Why can't I find THC-infused booze anywhere in this crummy town?
THAT'S A TOUGH ONE. Despite the fact that you can now buy pot and beer at hundreds of spots around Portland, you cannot buy both in the same place and you definitely cannot buy them in the same bottle. Marijuana remains federally illegal, you know. No alcohol maker, supplier, or brewery regulated by the Alcohol and Tobacco Tax and Trade Bureau is going to risk making THC-infused booze. Doing so would cause them to lose their federal licensing and would put their shareholders at risk of accessory liability under the federal Controlled Substances Act.
I could see a plucky local brewery giving it a shot, despite the federal regulations. The issue there, however, is state regulation and distribution. The Oregon Liquor Control Commission would almost certainly bar the sale or supply of such a remarkable product anywhere in Oregon. Our regulators are still quite nervous about marijuana edibles and infused products (they are writing the rules on those right now, in fact, which is why you can't yet buy edibles at the dispensary). And officials have not approved THC-infused booze in Colorado or Washington or anywhere else.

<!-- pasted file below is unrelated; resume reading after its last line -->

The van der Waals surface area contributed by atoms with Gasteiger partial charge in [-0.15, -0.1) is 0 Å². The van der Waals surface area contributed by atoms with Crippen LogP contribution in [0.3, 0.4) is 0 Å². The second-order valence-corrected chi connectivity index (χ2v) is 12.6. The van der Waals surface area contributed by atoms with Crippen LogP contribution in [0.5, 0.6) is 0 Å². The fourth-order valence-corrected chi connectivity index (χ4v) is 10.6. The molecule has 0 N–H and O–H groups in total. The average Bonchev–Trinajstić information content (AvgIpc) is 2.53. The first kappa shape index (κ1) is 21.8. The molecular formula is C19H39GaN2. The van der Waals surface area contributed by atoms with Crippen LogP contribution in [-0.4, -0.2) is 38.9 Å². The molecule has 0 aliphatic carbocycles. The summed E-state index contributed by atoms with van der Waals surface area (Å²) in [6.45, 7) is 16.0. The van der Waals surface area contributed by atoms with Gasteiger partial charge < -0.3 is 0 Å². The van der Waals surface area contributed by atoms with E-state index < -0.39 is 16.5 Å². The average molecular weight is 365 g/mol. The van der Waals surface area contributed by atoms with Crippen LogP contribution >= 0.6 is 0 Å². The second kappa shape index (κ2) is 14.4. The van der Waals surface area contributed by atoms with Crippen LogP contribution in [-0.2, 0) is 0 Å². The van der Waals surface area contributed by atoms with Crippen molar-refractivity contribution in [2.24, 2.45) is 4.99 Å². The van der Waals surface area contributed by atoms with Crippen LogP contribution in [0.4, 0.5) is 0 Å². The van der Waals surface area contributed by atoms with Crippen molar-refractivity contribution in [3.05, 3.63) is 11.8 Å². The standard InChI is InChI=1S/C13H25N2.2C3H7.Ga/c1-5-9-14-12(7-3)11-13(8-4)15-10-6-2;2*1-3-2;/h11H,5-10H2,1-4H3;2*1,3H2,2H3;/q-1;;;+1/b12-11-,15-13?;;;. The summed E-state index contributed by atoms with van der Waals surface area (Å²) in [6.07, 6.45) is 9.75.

I have also heard the argument that "Big Alcohol" doesn't get along with the burgeoning marijuana industry and is not motivated to fight for the right to make cannabis drinks. The logic is that marijuana is a substitute for alcohol and will eventually seize a good piece of the "happy-hour market share" from the beer, wine, and spirits industry. So Big Alcohol would like to keep separate things separate. This is ironic because alcohol was once criminalized and politically demonized, but overcame prohibition by way of states' rights and a tax-and-regulate model. That is what marijuana is doing today.
The whole idea that marijuana is a substitute for alcohol, and that pot legalization hurts the spirits industry, may also be flawed. In May 2014, the National Bureau of Economic Research conducted a study in states with medical marijuana that showed alcohol consumption had actually increased. Neither this study nor weed and alcohol's shared history mean that industry partnerships will emerge, but it is reasonable to believe that the two can coexist quite nicely (again, just not in the same bottle).
I doubt this will change anytime soon. The public is unlikely to rally around the mixing of marijuana and alcohol and therefore, no politician is going to make it a priority. Although I am sure that you and your friends can judiciously indulge in both at once, you probably know lots of people who cannot. And so do the regulators.